Labour's Winter of Discontent


London. -- With a thud heard across the Atlantic, the Labour Party fell from power a year before America's Democrats did, in 1979, after a British winter in which almost everybody, including garbage collectors, ambulance drivers and grave diggers, seemed to go on strike. That winter a student taking a philosophy exam supposedly misquoted Hobbes' description of life in the state of nature as "solitary, poor, nasty, British and short."

L British, brutish -- the distinction did not then seem large.

Since then Labour has struggled to convince the country that its name does not mean what it plainly says and what history confirms, that the party was created for class-based politics. Britain was the first nation to develop an industrial working class and Britain's socialists have had a hard time facing the fact that their party's strength would shrink as that class did.

Labour no longer talks of nationalizing the economy's "commanding heights," and the party recently pruned the power of trade unions in party affairs. But still it seems to be a party of leftist puritanism -- the fear that someone somewhere may be making money. And it is still vulnerable to Margaret Thatcher's question: If Labour has shed the old principles it believed in, how easily will it shed the new ones it doesn't believe in?

Proof of the durability of prejudices in politics is the fact that in the tenth decade of the 20th century a leader of one of the two major parties in a great nation says, opaquely and hence ominously, "We will only tax if it increases the opportunities for individuals or for the community." When used by the left, the word "community" usually is a synonym for the state. The same man, the shadow chancellor of the exchequer, plaintively protests that "Labour is not against wealth." Such reassurance makes people nervous about why such reassurance is still needed. The party talking this way has lost four consecutive elections, won just 34.4 percent of the popular vote in 1992 and has not won more than 40 percent since 1970.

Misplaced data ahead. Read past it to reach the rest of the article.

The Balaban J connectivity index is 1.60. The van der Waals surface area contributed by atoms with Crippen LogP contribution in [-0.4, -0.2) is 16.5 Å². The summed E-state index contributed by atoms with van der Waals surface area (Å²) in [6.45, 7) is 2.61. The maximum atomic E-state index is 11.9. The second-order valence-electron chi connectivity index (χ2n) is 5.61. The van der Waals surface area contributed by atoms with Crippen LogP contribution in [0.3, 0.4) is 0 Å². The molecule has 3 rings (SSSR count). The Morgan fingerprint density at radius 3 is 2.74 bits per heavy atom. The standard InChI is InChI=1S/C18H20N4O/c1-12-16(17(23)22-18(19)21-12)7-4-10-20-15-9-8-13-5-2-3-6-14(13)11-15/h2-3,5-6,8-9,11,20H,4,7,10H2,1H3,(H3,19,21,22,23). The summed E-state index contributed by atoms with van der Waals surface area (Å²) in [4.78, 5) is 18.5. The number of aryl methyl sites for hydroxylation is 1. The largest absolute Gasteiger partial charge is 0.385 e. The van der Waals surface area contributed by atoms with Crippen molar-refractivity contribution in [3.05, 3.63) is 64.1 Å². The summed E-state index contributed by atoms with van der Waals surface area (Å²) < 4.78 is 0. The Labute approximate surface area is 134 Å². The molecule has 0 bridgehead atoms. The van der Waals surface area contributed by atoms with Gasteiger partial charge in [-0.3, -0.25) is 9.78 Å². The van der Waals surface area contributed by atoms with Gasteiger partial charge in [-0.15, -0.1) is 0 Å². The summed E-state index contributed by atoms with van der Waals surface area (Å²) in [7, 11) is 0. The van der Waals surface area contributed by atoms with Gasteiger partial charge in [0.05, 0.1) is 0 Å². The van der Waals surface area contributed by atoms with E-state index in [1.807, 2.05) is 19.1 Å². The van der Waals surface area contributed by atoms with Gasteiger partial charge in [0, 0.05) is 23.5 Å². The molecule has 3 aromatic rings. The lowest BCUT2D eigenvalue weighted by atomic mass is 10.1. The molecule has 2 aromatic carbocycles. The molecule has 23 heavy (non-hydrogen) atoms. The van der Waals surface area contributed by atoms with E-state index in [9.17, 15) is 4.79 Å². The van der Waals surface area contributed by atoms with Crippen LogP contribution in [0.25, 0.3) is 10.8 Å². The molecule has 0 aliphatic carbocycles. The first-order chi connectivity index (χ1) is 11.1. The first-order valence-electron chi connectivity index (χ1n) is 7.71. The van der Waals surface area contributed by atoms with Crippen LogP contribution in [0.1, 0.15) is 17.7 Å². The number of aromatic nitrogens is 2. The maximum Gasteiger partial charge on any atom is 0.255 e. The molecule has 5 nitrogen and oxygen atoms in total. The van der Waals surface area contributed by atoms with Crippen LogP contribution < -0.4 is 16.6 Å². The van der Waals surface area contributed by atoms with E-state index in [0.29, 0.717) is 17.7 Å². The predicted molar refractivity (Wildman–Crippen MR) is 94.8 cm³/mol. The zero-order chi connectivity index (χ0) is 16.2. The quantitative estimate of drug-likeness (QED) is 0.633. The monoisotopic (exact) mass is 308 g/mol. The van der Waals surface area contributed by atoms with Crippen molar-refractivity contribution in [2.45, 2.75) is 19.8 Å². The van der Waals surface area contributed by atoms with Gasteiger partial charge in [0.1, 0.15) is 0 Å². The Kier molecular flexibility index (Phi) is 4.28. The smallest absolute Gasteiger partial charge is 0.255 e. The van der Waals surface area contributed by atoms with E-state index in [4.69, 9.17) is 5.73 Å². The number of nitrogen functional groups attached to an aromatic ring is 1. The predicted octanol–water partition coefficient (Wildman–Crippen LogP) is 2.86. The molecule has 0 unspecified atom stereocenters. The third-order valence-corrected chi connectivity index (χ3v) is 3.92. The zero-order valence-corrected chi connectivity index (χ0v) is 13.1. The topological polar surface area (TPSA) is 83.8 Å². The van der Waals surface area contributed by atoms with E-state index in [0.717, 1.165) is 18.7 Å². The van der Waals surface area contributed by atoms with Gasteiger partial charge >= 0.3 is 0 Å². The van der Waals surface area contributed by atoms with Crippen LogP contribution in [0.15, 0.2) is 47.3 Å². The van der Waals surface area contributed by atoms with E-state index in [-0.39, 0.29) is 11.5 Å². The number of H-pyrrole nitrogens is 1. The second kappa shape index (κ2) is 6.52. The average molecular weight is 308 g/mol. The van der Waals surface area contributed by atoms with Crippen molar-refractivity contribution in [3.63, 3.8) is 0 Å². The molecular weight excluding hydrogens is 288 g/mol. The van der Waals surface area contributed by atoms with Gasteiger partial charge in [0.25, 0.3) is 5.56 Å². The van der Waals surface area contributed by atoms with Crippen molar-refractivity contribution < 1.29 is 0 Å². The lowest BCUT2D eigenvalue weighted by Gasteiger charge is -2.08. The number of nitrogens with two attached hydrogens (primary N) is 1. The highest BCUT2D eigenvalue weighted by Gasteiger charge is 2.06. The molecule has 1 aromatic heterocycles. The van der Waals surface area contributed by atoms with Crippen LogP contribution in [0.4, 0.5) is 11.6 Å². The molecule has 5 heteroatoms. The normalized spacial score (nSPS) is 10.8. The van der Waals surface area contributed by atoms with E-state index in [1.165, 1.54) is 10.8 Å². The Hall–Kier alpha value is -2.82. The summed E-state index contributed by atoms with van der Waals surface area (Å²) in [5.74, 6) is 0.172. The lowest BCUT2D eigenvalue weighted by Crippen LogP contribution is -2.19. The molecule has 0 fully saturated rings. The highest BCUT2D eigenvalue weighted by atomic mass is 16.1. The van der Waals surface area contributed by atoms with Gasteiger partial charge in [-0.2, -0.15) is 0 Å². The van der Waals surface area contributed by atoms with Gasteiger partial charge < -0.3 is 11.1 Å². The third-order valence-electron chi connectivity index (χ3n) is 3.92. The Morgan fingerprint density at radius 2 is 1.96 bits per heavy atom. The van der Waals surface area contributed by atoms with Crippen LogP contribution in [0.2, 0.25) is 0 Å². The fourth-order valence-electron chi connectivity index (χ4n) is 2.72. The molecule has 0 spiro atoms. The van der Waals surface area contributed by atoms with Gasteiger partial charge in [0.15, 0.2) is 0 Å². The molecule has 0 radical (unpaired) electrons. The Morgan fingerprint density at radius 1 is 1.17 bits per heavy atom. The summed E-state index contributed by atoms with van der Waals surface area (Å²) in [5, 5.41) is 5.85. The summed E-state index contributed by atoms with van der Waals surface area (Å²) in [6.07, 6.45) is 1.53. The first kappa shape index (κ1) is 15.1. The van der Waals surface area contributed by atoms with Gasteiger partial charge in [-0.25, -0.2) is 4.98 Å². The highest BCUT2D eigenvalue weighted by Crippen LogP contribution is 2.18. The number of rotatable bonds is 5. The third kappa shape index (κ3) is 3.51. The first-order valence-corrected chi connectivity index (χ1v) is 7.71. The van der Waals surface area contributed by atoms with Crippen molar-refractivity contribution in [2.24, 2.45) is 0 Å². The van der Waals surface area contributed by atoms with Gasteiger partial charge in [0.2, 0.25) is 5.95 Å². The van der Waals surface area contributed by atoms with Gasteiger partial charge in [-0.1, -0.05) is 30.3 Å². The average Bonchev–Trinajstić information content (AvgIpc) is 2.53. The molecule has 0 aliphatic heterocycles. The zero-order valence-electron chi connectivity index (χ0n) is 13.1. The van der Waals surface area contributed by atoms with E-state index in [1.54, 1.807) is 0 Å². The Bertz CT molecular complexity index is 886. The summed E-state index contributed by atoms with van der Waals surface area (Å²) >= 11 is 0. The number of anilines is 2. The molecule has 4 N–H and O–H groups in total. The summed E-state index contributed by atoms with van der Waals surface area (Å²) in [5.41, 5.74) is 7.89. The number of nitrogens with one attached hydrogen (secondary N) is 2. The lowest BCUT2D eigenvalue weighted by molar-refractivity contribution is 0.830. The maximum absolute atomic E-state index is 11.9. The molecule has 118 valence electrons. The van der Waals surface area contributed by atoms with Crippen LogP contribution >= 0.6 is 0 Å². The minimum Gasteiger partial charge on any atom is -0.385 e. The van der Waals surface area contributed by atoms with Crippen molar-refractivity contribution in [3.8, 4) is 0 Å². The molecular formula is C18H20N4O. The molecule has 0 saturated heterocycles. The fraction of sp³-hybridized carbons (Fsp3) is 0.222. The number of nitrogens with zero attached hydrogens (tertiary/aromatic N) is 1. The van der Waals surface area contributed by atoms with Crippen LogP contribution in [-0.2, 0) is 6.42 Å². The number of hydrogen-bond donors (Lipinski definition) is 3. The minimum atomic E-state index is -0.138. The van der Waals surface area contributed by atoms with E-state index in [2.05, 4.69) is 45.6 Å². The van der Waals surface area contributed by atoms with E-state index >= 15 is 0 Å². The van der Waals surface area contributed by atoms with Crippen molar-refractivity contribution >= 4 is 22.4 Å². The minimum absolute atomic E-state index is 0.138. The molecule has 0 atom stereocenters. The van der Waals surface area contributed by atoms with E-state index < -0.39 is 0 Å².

But even British leftists have noticed that, as one of them says, "every contemporary democratic society is capitalist." Today, for the first time in two centuries, the left has nothing coherent, let alone militant, to say about the problem framed by the first great critic of the left, Edmund Burke -- the problem of distinguishing between "what the state ought to take upon itself to direct by the public wisdom, and what it ought to leave, with as little interference as possible, to individual discretion."

Nowadays it is droll to associate disinterested wisdom with the state, which has become the largest of interest groups, and one guaranteed to get a sympathetic hearing from itself. Government has itself become the basis of a new class-based politics. The class of public employees and other persons (lawyers, lobbyists) parasitic off government's regulating and subsidizing activities seeks to expand the number of people dependent on the public sector.

In this city where Marx is buried, the Labour Party, once proudly socialist, has interred the idea that the state is a good owner. However, the central socialist goal survives. That goal is political control of economic life, for the purpose of empowering the government class to run a command society.

In Britain that idea is being Clintonized by today's surreptitious socialists, wrapped in a gauzy, unthreatening vocabulary about "investment" and "infrastructure" and "cooperation" and "partnership" between government and industry. Clintonism is a model for growing government and the public sector class. Clintonism is a new version of an old transaction: the individual purchases "security" and pays for it by accepting dependence on the state, and hence on the political class.

The centerpiece of Clintonism is a health care reform plan that is, effectively, nationalization of one-seventh of the American economy -- the trillion dollar health care sector. Irving Kristol, piercing the fog of the Clinton program ("ingenuity deliberately obscured by complexity") says "its formula for universal coverage has the effect of abolishing the private sector for medical insurance and medical treatment." He explains:

"This is accomplished surreptitiously, by making it so expensive and difficult for patients to move into that sector that it will shrink to a degree where it will no longer be able to support an adequate number of physicians, surgeons, anesthesiologists, etc."

So from across the Atlantic, from a nation that never had a serious socialist party, comes what British socialists crave, a post-socialist strategy for expanding the state by stealth and indirection.

George F. Will is a syndicated columnist.

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